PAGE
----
Speaking this week in Montana, former vice president Joe Biden pronounced himself the “most qualified person in the country to be president.” Lest anyone doubt that he is planning on running, he said he is consulting with his family and will make a final decision within the next six to eight weeks.
Thanks to his long résumé, Biden will start the marathon to win the Democratic presidential nomination at the head of a pack of as many as 20 candidates. In the first two post-midterm polls of Democrats —a Reuters/Ipsos poll in which he received 29 percent support and a Harvard CAPS-Harris poll in which he received 27 percent support — Biden was way ahead of his possible rivals. The runner up in both surveys was Senator Bernie Sanders, who received 22 percent in the former poll and 16 percent in the latter. The rest of the pack was far behind in both.
The conceit of Biden’s candidacy is not so much experience — 36 years in the Senate, eight more as vice president — as an ability to appeal to parts of Trump’s base. Biden is one of the few Democrats with credibility among the white working-class voters who abandoned the Democrats to elect Trump in 2016. Like Trump’s, his predilection for bluster endears him to these voters, even as it horrifies high-minded coastal elites.
Also like Trump, Biden has a famously loose relationship with the truth. When asked in Montana about the accusations of law-school plagiarism that helped derail his 1988 bid for the presidency, he said, “It all came out in the wash — I never did plagiarize, I never did — and it all was proven that that never happened.”
That, of course, was a brazen lie. Biden even admitted to his guilt at the time. And even setting aside that particular incidence of plagiarism, the sum of his conduct in 1988 speaks for itself. He embarrassed himself over and over again during that campaign. He was found to have blatantly stolen the stump speech of another politician, British Labour-party leader Neil Kinnock, and to have lifted passages from speeches by JFK, RFK, and Hubert Humphrey. He was also found to have lied about his college grades and the degrees he had earned while campaigning.
The accumulation of exaggerations, fibs, and outright lies was too much to sustain his candidacy back then. But 31 years later, two years into the Trump presidency, the political landscape looks much different. Americans — or at least the rock solid 35–45 percent of the electorate that supports President Trump — don’t seem to care that their standard-bearer isn’t always faithful to the truth so long as he is skewering the people that they despise. While Democrats claim to abhor Trump for his willingness to play fast and loose with the truth, Biden has been using the same sort of tactics for decades — who could forget the August 2012 speech to an African-American audience in which he claimed that then-presumptive Republican presidential nominee Mitt Romney would “put you all back in chains”? — and he is currently their 2020 front-runner.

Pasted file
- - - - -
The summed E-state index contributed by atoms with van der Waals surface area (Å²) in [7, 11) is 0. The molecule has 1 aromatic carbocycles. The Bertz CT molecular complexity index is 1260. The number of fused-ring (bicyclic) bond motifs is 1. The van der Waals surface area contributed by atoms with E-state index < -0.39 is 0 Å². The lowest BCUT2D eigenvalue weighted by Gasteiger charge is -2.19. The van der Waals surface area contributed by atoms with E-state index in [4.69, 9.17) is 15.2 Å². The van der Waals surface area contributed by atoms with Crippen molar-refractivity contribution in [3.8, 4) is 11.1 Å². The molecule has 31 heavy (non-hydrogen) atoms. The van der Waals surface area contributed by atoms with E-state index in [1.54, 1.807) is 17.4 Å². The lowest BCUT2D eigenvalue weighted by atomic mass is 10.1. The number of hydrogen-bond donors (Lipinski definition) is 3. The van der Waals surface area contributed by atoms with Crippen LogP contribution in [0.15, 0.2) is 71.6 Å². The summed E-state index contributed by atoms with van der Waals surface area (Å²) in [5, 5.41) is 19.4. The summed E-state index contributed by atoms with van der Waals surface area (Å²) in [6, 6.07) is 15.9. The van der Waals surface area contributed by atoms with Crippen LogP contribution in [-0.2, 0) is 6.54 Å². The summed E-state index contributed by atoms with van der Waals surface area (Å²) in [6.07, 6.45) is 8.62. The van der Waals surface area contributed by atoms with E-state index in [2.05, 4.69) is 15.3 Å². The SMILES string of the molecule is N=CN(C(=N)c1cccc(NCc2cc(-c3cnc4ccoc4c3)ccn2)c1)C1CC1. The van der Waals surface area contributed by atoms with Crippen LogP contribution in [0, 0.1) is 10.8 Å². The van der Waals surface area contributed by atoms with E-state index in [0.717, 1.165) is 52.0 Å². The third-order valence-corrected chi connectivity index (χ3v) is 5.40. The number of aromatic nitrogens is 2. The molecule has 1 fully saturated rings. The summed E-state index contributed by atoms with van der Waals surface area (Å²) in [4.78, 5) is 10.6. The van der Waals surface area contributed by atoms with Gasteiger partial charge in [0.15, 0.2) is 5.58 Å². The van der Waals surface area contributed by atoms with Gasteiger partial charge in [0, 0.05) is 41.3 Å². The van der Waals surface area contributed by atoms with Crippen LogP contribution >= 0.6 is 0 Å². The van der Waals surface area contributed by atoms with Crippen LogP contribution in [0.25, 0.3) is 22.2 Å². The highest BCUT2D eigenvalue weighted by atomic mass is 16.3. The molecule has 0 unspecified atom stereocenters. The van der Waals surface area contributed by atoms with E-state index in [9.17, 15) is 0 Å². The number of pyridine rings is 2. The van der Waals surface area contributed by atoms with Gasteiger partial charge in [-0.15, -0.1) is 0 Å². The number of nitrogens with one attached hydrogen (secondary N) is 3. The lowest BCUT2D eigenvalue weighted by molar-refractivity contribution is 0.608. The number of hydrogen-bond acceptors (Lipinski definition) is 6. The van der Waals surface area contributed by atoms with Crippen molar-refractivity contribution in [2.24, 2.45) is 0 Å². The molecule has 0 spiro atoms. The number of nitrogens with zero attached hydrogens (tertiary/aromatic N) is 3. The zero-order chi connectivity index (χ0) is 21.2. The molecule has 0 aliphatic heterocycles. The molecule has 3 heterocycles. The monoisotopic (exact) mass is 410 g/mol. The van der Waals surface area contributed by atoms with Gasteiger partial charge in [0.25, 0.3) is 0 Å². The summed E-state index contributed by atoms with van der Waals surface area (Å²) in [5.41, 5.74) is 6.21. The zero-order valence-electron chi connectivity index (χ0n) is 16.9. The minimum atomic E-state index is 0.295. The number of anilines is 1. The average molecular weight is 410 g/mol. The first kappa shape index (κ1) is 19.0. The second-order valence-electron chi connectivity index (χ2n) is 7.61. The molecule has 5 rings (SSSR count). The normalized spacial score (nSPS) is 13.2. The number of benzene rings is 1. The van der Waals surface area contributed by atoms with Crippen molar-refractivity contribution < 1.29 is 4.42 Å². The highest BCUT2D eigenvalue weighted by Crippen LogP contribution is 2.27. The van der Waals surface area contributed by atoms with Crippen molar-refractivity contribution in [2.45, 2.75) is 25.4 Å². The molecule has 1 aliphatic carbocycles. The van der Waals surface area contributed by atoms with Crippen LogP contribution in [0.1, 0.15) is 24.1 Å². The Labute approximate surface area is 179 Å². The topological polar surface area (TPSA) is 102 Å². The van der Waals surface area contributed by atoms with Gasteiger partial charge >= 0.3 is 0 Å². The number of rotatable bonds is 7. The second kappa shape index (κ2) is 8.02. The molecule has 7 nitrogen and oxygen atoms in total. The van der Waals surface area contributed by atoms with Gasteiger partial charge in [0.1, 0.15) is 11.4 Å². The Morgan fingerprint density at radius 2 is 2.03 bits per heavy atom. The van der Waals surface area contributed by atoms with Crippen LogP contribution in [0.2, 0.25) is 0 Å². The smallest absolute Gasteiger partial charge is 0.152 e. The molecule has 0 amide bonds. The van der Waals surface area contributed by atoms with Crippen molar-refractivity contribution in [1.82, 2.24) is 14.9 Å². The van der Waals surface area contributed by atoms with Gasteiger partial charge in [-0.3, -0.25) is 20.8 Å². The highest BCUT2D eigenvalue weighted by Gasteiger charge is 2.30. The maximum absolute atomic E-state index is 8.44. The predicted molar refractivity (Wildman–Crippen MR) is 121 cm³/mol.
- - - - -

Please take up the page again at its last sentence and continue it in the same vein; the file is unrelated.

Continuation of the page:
Indeed, as much as Biden might argue that his candidacy is predicated on an ability to speak to Trump-friendly constituencies that left-wing candidates such as Sanders, Kamala Harris, Beto O’Rourke, and others can’t, it’s his Trumpian bluster that makes him plausible. Although he doesn’t use Twitter as effectively as the president, he is the only likely Democratic contender who is capable of competing with the president when it comes to wild, exaggerated accusations and rhetorical excess.
Prior to Trump’s entry into politics, even many Democrats dismissed Biden as too big a gasbag to take seriously as a presidential contender. But Trump has made being a barroom blowhard a viable political identity, and it is Biden who is most poised to benefit. If, two years from now, he is finally able to capture the prize he’s been seeking most of his adult life, he’ll owe the man he defeats in the process a huge debt of gratitude.